RESIDENTS awoke to a row of butchered and bare trees lining the River Thames this morning - however the sight won’t be permanent.

Council workers took their chainsaws to the row of willow trees in East Street, West Oxford to the dismay of some of the public.

However the trees were actually being pollarded as part of the council’s tree management plan.

The pruning process sees dead branches and leaves removed as well as some living parts to ensure the long-term overall health of the tree.

And while the sight of bare tree trunks may be a little jarring for residents, the branches will ultimately grow back thicker and stronger.

A council spokesman explained the pollarding is also carried out for health and safety reasons.

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He said: “These willow trees have historically undergone the practice of pollarding.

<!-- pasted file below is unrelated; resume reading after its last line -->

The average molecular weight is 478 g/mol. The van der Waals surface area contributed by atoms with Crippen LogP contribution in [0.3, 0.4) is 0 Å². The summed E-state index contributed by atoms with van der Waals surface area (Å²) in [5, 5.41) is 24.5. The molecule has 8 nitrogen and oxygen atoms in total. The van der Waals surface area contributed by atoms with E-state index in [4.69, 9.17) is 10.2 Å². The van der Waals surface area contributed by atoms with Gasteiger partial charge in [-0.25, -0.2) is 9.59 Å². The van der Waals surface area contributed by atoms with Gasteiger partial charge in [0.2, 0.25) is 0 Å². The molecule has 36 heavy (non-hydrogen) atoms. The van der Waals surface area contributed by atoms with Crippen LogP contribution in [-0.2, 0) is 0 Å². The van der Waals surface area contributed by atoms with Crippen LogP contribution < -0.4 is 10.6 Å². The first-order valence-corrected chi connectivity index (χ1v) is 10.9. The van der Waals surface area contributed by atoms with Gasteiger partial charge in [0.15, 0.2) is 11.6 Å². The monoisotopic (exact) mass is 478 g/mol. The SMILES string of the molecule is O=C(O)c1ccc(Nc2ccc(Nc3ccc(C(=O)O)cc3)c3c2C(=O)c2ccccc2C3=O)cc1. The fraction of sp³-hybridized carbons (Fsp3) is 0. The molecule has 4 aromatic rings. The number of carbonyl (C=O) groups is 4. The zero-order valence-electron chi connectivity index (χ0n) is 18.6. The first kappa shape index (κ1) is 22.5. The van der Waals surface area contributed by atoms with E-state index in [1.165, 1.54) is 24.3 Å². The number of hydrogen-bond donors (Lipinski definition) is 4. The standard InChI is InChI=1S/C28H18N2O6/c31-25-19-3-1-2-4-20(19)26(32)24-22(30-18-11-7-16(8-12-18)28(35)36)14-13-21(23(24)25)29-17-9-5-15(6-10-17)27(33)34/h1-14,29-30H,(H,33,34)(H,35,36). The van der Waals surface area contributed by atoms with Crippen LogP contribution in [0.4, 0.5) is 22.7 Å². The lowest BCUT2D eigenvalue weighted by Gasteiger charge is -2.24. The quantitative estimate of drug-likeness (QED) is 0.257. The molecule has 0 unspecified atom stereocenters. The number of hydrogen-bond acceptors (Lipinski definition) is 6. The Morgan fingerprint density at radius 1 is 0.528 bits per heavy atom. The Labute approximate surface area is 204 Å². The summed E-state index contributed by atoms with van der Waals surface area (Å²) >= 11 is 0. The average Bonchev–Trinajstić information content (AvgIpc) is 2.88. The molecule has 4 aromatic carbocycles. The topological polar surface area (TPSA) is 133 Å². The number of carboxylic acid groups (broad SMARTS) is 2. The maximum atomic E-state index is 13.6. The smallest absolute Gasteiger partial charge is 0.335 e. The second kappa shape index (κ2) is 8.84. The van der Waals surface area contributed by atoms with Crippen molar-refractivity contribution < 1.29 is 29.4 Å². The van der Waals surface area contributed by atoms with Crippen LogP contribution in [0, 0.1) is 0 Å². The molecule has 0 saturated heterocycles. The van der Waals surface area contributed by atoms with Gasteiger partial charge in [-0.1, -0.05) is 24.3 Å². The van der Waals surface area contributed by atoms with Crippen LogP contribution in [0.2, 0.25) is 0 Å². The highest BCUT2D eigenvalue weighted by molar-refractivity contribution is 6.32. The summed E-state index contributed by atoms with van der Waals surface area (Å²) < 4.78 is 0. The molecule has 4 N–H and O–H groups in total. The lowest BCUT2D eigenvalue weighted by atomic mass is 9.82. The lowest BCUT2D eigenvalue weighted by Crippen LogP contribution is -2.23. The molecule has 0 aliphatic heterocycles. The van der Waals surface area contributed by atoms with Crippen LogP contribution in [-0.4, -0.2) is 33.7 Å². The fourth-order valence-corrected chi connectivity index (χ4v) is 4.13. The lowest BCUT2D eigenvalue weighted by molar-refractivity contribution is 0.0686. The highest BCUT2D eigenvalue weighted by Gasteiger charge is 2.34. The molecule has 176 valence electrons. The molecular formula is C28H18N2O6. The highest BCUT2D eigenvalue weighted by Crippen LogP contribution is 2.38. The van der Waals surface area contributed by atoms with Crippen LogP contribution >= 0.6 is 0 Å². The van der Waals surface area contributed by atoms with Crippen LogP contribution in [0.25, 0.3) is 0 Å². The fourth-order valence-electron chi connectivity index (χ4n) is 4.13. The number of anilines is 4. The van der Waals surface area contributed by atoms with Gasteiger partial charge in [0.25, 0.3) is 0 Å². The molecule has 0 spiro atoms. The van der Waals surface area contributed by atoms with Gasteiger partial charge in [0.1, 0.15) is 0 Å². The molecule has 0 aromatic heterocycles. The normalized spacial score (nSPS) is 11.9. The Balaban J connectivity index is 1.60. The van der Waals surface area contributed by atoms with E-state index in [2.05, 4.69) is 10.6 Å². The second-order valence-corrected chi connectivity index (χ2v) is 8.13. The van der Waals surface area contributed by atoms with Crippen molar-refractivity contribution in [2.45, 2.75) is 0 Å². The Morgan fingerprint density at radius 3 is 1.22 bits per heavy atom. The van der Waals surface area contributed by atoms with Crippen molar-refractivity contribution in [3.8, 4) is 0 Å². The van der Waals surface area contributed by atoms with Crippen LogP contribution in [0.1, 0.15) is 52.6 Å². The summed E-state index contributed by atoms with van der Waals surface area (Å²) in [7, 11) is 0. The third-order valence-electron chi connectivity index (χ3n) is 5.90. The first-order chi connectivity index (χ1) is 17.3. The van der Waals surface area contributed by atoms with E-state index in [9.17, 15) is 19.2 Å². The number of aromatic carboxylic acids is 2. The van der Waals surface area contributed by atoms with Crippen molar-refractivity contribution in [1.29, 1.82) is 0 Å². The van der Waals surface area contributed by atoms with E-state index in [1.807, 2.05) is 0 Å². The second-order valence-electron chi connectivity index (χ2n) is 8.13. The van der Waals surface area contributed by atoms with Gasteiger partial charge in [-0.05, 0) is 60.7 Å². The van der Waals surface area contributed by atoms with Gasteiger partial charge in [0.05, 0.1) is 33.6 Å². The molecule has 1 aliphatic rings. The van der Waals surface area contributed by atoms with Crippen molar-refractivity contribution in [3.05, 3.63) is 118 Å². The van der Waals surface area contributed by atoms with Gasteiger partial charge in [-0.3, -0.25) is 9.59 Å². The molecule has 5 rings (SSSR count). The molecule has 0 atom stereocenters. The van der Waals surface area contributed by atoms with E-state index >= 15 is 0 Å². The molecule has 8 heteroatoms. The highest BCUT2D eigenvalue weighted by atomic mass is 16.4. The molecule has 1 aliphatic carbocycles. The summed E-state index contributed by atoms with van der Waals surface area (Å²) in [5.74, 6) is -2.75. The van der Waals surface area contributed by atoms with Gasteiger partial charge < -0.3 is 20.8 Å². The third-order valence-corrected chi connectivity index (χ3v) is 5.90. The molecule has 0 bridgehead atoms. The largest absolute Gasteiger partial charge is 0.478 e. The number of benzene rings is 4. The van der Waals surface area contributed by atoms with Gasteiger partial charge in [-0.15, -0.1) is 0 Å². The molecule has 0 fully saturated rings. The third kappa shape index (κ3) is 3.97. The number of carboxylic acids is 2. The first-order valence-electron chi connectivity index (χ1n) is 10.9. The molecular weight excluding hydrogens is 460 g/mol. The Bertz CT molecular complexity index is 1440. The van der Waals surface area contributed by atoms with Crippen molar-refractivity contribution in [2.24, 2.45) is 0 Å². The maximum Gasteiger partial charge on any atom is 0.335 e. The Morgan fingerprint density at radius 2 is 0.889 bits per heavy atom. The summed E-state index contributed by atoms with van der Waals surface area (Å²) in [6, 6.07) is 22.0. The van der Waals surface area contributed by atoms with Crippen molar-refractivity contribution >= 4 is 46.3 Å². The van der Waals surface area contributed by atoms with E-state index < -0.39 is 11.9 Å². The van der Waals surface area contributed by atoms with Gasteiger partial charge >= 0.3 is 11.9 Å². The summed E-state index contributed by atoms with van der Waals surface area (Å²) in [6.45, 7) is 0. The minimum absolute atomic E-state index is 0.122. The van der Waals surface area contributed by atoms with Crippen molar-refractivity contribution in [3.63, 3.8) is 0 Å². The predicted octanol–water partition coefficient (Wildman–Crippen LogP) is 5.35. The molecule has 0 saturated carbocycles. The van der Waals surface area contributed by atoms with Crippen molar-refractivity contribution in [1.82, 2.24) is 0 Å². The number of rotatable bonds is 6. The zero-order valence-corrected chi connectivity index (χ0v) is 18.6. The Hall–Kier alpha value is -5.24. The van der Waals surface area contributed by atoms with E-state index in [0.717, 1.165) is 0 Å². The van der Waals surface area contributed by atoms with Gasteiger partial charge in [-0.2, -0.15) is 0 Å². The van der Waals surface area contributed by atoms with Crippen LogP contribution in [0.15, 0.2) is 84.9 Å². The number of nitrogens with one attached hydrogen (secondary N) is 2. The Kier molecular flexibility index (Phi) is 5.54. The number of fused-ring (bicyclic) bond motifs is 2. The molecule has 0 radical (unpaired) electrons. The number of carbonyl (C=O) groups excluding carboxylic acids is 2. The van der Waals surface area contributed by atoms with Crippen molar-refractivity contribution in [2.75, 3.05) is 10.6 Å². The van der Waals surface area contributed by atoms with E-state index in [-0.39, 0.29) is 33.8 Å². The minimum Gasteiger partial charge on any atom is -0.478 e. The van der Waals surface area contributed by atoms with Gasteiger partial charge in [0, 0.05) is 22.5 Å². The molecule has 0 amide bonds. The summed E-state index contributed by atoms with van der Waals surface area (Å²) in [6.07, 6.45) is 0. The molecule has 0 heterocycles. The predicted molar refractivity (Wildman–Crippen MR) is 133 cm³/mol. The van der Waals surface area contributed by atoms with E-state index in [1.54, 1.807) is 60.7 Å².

“Once this cycle has begun, it is important to regularly maintain these to the previous pruning points as branches can grow back weaker.

“The work currently being undertaken is based on the health and safety implications in the trees’ surroundings.

“Oxford Direct Services has undertaken consultation with local ward councillors and nearby residents, who have been made aware that these works were required.”

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Pollarding also helps to limit the size of the trees preventing them from becoming too big for their surroundings.

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Some residents had raised concerns over potentially nesting birds, however, the Royal Society for the Protection of Birds advises that tree maintenance should always be carried out over the winter months.

The RPB say during the winter it is possible to see into the tree while also avoiding the peak season for nesting birds, which is from the beginning of March to the end of August.